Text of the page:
I think the house/condo thing is strictly a personal choice. Houses have obvious advantages, but the better deals will be on the condos.



  5. Alex    Jan 14, 10:15 PM #  

    (1) is wrong. You have not been shopping for a mortgage recently I presume. Banks are extremely skittish right now.



  6. R.    Jan 15, 02:09 AM #  

    I think looking to buy a home based on external conditions (read: market) is what got us in this mess in the first place. We might be dealing with a different state of market environment but the only conditions that should matter are internal, as in personal finances, etc, and with the current state of the economy there is no money to go around (as Alex said).

    If the future wasn’t so uncertain (although things ARE looking up), it’d be a good time (for me at least).

    btw, whatever happen to John and Miamista?



  7. alesh    Jan 15, 11:49 AM #  

    Alex~ No I haven’t. Presumably they’re pushing all this money on banks though, right, so you’d think sometime during the next year the system’s going to loosen up, and while they may be careful about who they lend money to, the interest rates are going to be killer.

    R.~ Well, I think you balance the two. Certainly I’m not advocating real-estate speculation. But anybody on the fence I think ought to think seriously about jumping in.

    The problem with waiting because of the uncertain future is that by the time it’s a little clearer the best deals will be gone.

    No clue about John. I’m wondering what happened to Alex of Miami and Beyond (and formerly Stuck on the Palmetto). He went on hiatus for the election, but now the blog is gone and there’s no sign of him. Unless the Alex commenting above is the same Alex?



  8. Rick    Jan 16, 06:16 PM #  

    Alex is around and comments at SFDB regularly. He shut down Miami & Beyond for personal reasons.

    .



  9. Alex    Jan 16, 10:22 PM #  

    Yes, same Alex. (Closed the blog for a couple reasons, a bit complicated. Ironically, those circumstances changed at the end of the year.)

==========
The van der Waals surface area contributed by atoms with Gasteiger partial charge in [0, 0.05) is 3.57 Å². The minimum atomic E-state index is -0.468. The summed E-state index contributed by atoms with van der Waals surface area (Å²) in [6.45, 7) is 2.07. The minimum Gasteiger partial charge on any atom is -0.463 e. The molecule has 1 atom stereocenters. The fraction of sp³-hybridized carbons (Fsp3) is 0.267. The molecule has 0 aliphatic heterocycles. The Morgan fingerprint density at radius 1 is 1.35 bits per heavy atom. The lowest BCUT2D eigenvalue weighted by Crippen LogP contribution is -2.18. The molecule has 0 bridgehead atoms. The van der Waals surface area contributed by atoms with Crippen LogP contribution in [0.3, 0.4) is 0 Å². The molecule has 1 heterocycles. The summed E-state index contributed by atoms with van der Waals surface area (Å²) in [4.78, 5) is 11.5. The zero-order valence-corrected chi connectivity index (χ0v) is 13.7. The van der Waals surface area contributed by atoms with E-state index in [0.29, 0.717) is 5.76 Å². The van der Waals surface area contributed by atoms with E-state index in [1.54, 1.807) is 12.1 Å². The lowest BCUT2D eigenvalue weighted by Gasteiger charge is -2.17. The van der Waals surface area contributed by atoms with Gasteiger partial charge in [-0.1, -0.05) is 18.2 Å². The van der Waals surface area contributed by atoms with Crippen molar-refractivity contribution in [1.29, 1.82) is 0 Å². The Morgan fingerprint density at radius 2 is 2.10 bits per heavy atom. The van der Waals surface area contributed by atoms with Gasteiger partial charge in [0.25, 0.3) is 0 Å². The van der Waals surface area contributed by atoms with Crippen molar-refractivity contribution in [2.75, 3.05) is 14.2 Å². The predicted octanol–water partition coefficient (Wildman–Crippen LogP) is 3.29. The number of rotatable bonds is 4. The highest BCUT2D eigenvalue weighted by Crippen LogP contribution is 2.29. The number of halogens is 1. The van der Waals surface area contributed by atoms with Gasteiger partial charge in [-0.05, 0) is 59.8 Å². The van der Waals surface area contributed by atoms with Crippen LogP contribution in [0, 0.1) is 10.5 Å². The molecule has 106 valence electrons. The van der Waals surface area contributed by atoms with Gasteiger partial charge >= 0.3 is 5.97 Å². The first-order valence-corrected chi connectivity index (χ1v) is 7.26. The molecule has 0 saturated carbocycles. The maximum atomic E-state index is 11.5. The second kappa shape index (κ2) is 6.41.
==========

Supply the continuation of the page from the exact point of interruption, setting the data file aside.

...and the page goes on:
It’s interesting what’s happening right now (I do have a friend who is in charge of lending for the local branches of a national bank). They have money but the standards of lending have tightened up significantly. (He says banks don’t lose money when they sit on it). Namely 20% deposits, yearly payments can’t be no more than 1/3 income, etc. Another place where you can see this tightening is car leases. Dealers want to move metal, lenders are wary.

    Yes, it’ll loosen up eventually and the interest rates are fantastic. But right now you have to have money to play.



  10. alesh    Jan 17, 10:50 AM #  

    Ahh, thanks for the clarification. Great to have you around.

    Again, I’m talking about a 6-month time window. The first wave of government bailout will be to stop the foreclosures. The second wave of course will include help to those who want to buy the homes that have already been foreclosed.

    Banks don’t loose money when they sit on it, but of course they make money by lending it. Once they get their bearings, they’re going to be eager to lend again. Not the interest-only loans we had before, but not 20% down, either. The moment is coming.

    BTW, check this out — an 825 square foot condo in one of the suave towers in Brickell for $138,000. There are deals like this around, and they stay around until the last of the new condo high-rises is finished. At that point the good deals will start to get snatched up.